Sièyes and Marx in Paris

Contemporary Political Theory 19 (4):683-703 (2020)
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Work occupies a central place in most people’s lives, yet a secondary one in most of political philosophy. This article attempts to show the negative theoretical consequences of this neglect by taking the example of the concept of constituent power as it appears in the writings of Emmanuel Joseph Sièyes and Karl Marx. Both authors conceived it as made up of the working classes. This, however, makes them both run into the same paradox: how to politically represent a class that is characterised by a non-political activity – work? I argue that neither of them gives a satisfactory response since both rely on an implausible account of objective class interests based on fragile grounds. I conclude by showing that the political representation of workers is a theoretical and practical problem that the concept of constituent power is unable to resolve.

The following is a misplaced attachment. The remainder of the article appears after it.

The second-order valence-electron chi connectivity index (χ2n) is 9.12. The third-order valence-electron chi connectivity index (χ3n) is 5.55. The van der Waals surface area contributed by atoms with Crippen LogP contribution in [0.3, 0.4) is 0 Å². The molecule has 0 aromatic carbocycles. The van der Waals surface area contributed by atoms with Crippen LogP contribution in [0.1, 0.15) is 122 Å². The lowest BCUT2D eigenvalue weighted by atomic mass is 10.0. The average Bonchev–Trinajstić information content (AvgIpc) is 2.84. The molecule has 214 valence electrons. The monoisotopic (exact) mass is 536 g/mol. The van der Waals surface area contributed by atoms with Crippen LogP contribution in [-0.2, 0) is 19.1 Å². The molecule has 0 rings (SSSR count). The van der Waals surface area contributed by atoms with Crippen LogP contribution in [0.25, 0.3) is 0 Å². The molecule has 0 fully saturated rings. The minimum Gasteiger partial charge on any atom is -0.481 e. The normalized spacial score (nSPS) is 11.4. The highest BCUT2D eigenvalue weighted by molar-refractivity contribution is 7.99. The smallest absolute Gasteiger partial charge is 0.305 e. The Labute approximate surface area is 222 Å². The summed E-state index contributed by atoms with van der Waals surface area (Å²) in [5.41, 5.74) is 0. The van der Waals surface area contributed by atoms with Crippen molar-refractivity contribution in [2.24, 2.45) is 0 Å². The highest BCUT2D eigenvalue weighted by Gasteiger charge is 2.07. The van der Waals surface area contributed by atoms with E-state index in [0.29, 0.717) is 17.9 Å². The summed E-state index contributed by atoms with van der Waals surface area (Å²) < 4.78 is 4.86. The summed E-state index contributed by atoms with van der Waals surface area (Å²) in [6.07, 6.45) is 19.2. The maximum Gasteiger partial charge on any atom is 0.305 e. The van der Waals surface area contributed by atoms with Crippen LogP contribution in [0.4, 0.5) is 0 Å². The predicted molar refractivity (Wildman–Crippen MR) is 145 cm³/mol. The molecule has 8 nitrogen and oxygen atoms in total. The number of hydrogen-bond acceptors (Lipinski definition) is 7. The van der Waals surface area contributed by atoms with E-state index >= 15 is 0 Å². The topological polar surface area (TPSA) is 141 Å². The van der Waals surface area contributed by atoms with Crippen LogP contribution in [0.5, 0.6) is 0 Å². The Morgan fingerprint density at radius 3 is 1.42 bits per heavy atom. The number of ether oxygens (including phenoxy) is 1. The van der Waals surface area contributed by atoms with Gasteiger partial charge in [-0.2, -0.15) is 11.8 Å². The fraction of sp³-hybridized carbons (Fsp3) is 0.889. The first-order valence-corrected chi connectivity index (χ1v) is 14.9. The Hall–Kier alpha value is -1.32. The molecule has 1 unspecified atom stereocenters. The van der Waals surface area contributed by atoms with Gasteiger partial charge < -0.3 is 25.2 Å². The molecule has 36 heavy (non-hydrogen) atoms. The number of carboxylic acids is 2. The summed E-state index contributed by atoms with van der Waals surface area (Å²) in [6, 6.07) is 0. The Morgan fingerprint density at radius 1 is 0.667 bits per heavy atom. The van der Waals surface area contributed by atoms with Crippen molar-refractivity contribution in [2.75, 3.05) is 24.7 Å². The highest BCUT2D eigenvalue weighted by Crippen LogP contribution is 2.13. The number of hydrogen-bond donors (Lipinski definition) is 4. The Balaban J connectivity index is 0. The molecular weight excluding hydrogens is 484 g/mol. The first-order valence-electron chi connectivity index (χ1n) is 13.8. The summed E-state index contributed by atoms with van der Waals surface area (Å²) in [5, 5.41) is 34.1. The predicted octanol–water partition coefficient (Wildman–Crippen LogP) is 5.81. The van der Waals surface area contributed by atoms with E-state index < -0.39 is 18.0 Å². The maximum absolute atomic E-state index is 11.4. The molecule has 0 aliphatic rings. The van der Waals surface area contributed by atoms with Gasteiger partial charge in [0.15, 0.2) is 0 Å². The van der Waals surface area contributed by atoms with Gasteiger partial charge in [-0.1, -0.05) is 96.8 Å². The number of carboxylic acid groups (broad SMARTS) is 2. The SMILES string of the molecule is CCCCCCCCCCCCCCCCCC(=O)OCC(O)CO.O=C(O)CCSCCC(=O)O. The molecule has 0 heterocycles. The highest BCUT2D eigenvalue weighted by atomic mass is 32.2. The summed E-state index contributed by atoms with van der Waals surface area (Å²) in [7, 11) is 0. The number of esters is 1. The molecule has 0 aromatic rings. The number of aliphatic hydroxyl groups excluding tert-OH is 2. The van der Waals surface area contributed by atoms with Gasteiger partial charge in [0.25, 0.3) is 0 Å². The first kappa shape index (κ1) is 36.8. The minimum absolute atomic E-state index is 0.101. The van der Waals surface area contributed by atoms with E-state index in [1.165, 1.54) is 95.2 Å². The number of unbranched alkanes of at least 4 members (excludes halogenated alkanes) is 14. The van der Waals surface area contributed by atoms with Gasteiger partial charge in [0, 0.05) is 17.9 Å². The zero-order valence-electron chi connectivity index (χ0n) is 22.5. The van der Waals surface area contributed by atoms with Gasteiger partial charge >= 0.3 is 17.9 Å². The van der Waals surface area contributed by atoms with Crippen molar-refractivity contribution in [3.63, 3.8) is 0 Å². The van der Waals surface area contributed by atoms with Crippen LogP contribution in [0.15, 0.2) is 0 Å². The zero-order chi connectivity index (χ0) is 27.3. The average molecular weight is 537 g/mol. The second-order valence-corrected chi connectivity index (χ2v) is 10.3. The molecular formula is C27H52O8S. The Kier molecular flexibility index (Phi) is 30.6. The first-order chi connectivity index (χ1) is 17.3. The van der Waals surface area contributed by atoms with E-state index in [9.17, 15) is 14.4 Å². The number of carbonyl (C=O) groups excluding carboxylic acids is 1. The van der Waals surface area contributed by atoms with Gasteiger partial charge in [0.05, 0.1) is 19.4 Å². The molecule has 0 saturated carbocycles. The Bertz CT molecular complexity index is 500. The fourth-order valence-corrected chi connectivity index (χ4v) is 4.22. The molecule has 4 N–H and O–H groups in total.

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Stanislas Richard
University of Victoria

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References found in this work

Two Treatises of Government.John Locke - 1988 - Indianapolis, Indiana: Cambridge University Press.
Leviathan.Thomas Hobbes - 2006 - In Aloysius Martinich, Fritz Allhoff & Anand Vaidya (eds.), Early Modern Philosophy: Essential Readings with Commentary. Blackwell.
The Concept of Representation.Hanna Fenichel Pitkin (ed.) - 1967 - University of California Press.
The Problem of Political Authority.Michael Huemer - 2013 - New York: Palgrave Macmillan.

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